Haleem at Shiraz

On paper, Ramzan is about abstinence. But the holy month has become as much about dusk-to-dawn feasting as it is about the dawn-to-dusk fasting, iftari in particular being the scene of some impressive gastronomic action. There are pakodas and samosas, jalebis, Rooh Afza, of course, dates and fresh fruit. The uncrowned king of the iftar in South Asia, though, is the haleem.

Haleem is meat and broken wheat stew used for breaking fast at sundown. The recipe of Haleem is believed to have been an Indian experiment with a Persian dish called Hareesah containing meat, wheat, and cardamoms. It had a consistency like porridge. Like most foreign cultural imports, hareesah was eventually Indianised. A variety of lentils were added to make it less thick, and more stew-like. And, of course, various spices, India’s secret weapon, soon found their way into the dish. The meat was traditionally lamb, however, modern haleem is made with goat, or buff/beef or, sadly, chicken. The earliest mention of haleem was found in the 16th century when the Yemeni royal guards of Nizams in southern India used to prepare this dish regularly.

Shahi Haleem


We reached Shiraz (the outlet with the AC first floor) at around 6 in the evening. Just in time, because while we were there haleem got over. Lucky we had ordered by then. Shiraz offers the most varieties in Haleem. We tasted Kolkata Shahi Haleem and Irani haleem. Shahi haleem is common across Kolkata and is a spicier version of haleem to satisfy the local palates. Irani is smoother, less spicy and uses mutton boti instead of big goat meat pieces. Anchita, who was a part of the food walk group, thought there was sago in it and that made the texture smoother. And we did find evidence in the bowl. As part of the haleem rituals the toppings of fried onions, mint and coriander leaves, chilies and limes were provided separately. Haleem is a Ramzan special dish and not available at other times. I am not too fond of it. However, I actually liked the taste at Shiraz. The slow-cooked stew also creates a lot of heat in the body after consumption and it totally beats me why this is Ramzan food in Asian countries. The price for a bowl is around Rs200/-.

Irani Haleem
Haleem Toppings

For more information on haleem in Kolkata you can refer to my fellow blogger Pratik Banerjee’s excellent research:

https://myfoodsojourn.wordpress.com/2018/05/21/haleem-hysteria/

We also had delicious and succulent chicken malai til kebabs as a bonus dish. The tils or white sesame seeds gave it a different texture and elevated the taste by a few notches. The kebabs were slightly charred giving the exteriors a light crunch before your taste buds dig into the melting meats. This dish was definitely the find of the day for me!

Chicken Til Malai Kebabs

Butter Chicken at Food Rocks Café

Next, we moved to Quest Mall. No, not inside, but we took Shamsul Huda Road that is right next to it (right-hand side). A non-descript eatery had a live kebabs counter at the façade and 4 tables inside. Not to be judged at all by the cover. The eatery presented some gorgeous old-Delhi style butter chicken and KFC ka baap fried chicken. The butter chicken had way too much butter for my comfort though tasted great (I mean, why won’t it?!). Well-done chicken chunks were tossed in a generous pool of butter and malai and they offered gold class gluttony. The super hot Fried chicken had all the oomph of KFC and bettered it by using fresh chicken and tastier coating. In fact, if I ever crave for fried chicken, I would want to pick them up from FRC instead of KFC. Poorna mentioned the owners have their own hatchery and they hand pick chicken for their dishes. If you doubt the hygiene etc, I can offer that I didn’t feel any discomfort post-consumption in spite of having a super sensitive digestive system.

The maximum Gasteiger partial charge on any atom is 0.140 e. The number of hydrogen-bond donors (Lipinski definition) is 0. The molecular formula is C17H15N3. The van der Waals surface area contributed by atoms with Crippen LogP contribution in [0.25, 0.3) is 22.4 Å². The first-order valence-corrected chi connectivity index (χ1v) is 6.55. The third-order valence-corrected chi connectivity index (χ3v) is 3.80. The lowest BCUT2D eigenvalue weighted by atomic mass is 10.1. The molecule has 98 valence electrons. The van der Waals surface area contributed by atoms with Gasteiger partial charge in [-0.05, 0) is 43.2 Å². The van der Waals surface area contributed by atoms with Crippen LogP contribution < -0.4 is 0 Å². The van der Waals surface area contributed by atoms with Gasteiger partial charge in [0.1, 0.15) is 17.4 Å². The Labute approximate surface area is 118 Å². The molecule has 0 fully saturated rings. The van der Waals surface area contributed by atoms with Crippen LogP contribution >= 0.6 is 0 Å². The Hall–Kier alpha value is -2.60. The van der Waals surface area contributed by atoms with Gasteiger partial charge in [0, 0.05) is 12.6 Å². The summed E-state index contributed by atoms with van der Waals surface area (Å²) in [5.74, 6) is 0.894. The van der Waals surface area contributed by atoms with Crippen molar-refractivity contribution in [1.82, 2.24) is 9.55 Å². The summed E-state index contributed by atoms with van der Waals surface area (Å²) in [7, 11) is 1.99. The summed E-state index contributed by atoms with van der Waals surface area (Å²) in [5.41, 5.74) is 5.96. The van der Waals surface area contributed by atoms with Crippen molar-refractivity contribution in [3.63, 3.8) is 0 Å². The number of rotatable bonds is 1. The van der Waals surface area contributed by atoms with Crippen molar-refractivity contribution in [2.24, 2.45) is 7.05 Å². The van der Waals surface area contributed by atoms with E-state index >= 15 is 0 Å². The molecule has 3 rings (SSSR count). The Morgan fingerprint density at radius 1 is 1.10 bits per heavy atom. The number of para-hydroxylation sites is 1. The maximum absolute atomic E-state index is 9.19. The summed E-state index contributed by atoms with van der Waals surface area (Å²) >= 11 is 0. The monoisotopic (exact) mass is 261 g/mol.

Butter Chicken
Fried Chicken

Kulfi at Royal Kulfi

Satiating all the carnivorous cravings we came back to the main street. On the corner, there was a roadside kulfi stall offering kulfi falooda and rabree kulfi. I went for Kulfi Falooda topped with Rooh Afza. Superb stuff. No bull shit only malai and pista solidified. The shop remains there for 365 days. The Kulfi man was a smiling guy of 50ish. He was pretty amused at slightly different customers suddenly attacking his stall. He had his mouth stuffed with paan (betel leaves), and spoke barely opening his mouth. Quite a talent! Falooda Kulfi was Rs50 and rabree Kulfi was Rs70.

Kulfi Man
Kulfi Falooda with Rooh Afza
Poorna, our walk leader (in blue and green dress)
The kulfi shop is just in front of this med shop

Jilipi at Jaiswal Testy Corner

Across the street is the Karaya Road stretch. 5 minutes walk took us to Jaiswal Testy Corner. Testy, and not Tasty, mind it! They immediately put us to test whether to choose hot jalebis or hot gulab jamuns. Very difficult decision! But somehow we made up our mind for jilipi. Fresh, crunchy and sugary goodness can make the butcher shops all around invisible. However, if you are a rigid vegetarian, the area could be a little unpleasant for you. Jilipi comes for a royal price of Rs5 each.

Hot jilipis/jalebis
Gulab Jamuns

That was the end of our Ramzan food journey. Though the heat and humidity were killing, the spirits were high. And so was the camaraderie. Those of you who can’t do Zakaria, you might find these places as good options. If you know similar places in Calcutta, do comment below and add to the list.

A very happy Eid in advance to all my readers!

Yours truly at the Royal Kulfi. Photo by Subhadip Mukherjee